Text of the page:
Prehistoric Europeans Used Highly Unpleasant Drugs

Posted on Categories Discover Magazine

Bronze Age humans, 3,000 years ago, got high on hallucinogenic plant alkaloids so powerful and dangerous that even psychedelic users of today avoid them, according to a new study. The humans may have had out-of-body experiences or thought they were growing fur or feathers as a result of consuming the anticholinergic substances atropine or scopolamine.

Symptoms would have started more mildly with dilated pupils, dry skin and a racing heart. As the trip set in, the user would have experienced full-on delirium, or the inability to differentiate between hallucinations and reality.

Menorca Strands

Researchers found the chemicals, along with the stimulant ephedrine, inside strands of hair buried deep in a cave on the Spanish island of Menorca, not far from an earlier burial site. One or more persons had buried the hair in a special wooden box decorated with concentric circles, which may have signified “inner vision” related to drug-induced states of consciousness. The capsule-makers had dyed the strands of hair red with ochre or wild madder or Balearic box and sealed them in the containers with string.

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Made of olive tree wood, the box had three chambers and sat buried alongside five similar boxes, four containers made from antlers, a bronze blade and hairpin, and numerous other artifacts.

What was the purpose of this cache? The researchers suggest it was a type of time capsule intended to preserve older, more established customs carried out, originally, by shamans. At around 2,800 years ago, the people of Menorca and the surrounding islands began to grow in number and abandon the old burial sites, such as the cave, Es Càrritx, where some 200 individuals had been buried.

Since about 4,000 years ago, the people of Menorca had treated death grandly, building dolmens, megaliths, cairns and rock-cut tombs, the study says, before utilizing the local caves.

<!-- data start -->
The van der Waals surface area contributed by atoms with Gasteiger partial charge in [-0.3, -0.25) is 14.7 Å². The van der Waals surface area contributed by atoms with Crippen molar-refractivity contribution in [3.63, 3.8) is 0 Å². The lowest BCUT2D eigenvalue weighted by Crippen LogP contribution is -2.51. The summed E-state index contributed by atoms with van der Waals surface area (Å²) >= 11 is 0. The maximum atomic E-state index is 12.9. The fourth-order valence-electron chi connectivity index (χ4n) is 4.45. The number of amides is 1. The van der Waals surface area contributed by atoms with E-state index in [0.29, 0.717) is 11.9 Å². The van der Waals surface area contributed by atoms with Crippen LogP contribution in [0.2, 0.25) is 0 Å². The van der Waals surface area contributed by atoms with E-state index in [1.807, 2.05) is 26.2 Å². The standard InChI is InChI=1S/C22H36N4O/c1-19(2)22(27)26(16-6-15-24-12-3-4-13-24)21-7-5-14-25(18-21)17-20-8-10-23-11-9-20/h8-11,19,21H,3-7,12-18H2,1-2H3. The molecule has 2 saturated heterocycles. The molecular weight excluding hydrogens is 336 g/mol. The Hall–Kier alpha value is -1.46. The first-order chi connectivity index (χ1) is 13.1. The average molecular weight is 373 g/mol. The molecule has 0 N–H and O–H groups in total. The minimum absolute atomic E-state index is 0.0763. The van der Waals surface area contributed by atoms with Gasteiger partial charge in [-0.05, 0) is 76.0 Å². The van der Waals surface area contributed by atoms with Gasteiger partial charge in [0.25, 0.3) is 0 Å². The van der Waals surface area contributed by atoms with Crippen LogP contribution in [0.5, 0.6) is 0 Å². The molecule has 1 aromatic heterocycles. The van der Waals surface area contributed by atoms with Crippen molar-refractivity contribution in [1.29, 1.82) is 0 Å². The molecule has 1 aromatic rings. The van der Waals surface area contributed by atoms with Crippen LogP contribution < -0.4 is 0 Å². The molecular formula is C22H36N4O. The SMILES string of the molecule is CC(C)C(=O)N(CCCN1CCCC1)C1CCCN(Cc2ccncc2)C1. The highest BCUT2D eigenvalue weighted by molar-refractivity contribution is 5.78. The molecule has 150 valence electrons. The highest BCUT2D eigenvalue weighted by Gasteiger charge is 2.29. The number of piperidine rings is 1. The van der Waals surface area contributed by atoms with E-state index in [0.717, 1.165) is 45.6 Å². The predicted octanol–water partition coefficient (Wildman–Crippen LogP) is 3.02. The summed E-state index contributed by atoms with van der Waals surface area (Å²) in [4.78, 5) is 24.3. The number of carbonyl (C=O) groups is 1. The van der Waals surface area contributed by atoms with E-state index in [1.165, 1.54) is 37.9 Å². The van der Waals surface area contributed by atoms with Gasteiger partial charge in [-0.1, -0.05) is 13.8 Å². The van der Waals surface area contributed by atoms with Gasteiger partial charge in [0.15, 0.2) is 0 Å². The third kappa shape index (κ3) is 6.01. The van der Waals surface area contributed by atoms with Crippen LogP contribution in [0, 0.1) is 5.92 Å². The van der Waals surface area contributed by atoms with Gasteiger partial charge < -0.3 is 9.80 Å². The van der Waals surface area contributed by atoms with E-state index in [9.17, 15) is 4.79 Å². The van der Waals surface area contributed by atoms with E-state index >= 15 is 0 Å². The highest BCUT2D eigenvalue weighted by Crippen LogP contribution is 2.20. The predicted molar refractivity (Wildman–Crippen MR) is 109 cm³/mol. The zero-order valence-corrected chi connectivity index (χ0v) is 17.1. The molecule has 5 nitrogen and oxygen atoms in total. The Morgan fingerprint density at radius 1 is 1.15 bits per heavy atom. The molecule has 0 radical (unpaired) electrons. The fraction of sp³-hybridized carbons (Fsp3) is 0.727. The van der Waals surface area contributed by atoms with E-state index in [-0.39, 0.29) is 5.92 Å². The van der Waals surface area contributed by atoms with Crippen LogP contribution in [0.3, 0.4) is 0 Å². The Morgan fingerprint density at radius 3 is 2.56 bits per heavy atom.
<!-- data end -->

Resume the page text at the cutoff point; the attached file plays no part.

Powerful Chemicals

Because the study performed a chemical analysis and not a genetic analysis of the hairs (due in part to a lack of hair bulbs), we now know more about the individuals’ past drug use than who they were. Researchers sliced the hairs into cross-sections and found that the people had used the drugs repeatedly over a period of about a year prior to their deaths.

Today, psychedelic users often avoid deliriants such as atropine and scopolamine because of the unpredictable, nightmarish experiences they can cause at large doses, not to mention intense anxiety and dysphoria. But during the Bronze Age, European shamans would have had to use the plants available to them, the study suggests, including such nightshades as mandrake, henbane, thorn apple and joint pine.

The researchers say the study provides “the first direct evidence of ancient drug use in Europe,” and it follows a paper that found opium alkaloids inside Bronze Age pots from the Eastern Mediterranean, a form of indirect evidence.

At sufficient doses, both atropine and scopolamine can kill the user, but they retain medical uses, nonetheless. Doctors use atropine to reduce saliva during surgery, and to accelerate the heart rate when needed, and scopolamine protects against post-surgery nausea and vomiting.

Read More: Psychedelic Effects on the Brain

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